|MadSci Network: Computer Science|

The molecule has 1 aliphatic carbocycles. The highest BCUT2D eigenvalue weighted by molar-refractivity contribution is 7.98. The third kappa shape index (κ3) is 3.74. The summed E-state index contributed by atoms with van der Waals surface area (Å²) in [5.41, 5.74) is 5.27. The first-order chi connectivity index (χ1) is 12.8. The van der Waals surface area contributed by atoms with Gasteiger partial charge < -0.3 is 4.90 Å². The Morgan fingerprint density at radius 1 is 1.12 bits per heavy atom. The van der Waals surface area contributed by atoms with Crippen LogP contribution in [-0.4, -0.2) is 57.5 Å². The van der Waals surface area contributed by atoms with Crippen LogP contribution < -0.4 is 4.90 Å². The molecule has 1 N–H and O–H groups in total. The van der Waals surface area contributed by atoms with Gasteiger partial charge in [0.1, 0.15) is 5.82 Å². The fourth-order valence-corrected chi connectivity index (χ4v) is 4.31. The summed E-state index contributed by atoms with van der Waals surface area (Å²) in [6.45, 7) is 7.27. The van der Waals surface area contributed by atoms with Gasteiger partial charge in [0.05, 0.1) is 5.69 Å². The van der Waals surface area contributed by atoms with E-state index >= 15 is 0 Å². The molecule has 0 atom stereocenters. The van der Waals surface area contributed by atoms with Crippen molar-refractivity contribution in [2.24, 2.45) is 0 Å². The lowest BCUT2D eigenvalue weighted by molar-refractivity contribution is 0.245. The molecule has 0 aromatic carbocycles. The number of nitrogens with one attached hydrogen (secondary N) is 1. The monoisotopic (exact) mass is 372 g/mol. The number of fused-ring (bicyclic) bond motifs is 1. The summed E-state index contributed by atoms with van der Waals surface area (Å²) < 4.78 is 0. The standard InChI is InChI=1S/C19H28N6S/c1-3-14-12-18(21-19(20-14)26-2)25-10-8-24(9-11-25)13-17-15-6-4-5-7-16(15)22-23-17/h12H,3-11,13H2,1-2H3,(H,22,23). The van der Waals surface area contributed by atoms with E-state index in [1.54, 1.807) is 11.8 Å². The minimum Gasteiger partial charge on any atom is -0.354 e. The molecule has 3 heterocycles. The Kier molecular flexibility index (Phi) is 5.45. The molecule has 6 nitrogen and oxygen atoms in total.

Hello, Leila. Your first question was: "what is the difference between microprocessor in buses and speed". Both the speed of the microprocessor and the speed of a bus (there are often several different buses in a computer system) are defined in terms of clock rates, which are in Megahertz (millions of pulses used as clocked signals per second). Here is a site that gives an overview of how the microprocessor works: The microprocessor has a speed or clock rate that is generally higher than the bus speed or clock rate. Here is an explanation why the microprocessor speed is different from the bus speed, from this website: http://www.comptechdoc.org/hardware/pc/begin/hwmotherboard.html "As PC technology grew, eventually the access speed of the memory could no longer keep pace with the increased speed of the microprocessors. At this point, an I/O [input/output] cache was placed on the microprocessor to be a buffer between the external memory on the motherboard and the internal processor registers. The memory was set to run at a different "side bus" speed which is some fraction of the microprocessor speed. Therefore when the speed of the microprocessor is set, it is set to some multiple of the side bus speed. In the case of a 500Mhz processor and 100Mhz PC100 capable memory, that multiple is 5. " -------------- You also asked: "how are speed or buses in 8088 (cpu)and how are in the others." The 8088 computer came out in 1979, and had a clock speed of about 5 MHz . This webpage has a historical perspective and a table with the clock rates of microprocessors over time: http://electronics.howstuffworks.com/microprocessor1.htm Here is a more recent article discussing microprocessor and bus speeds for more modern systems: http://www.technewsworld.com/perl/story/31594.html
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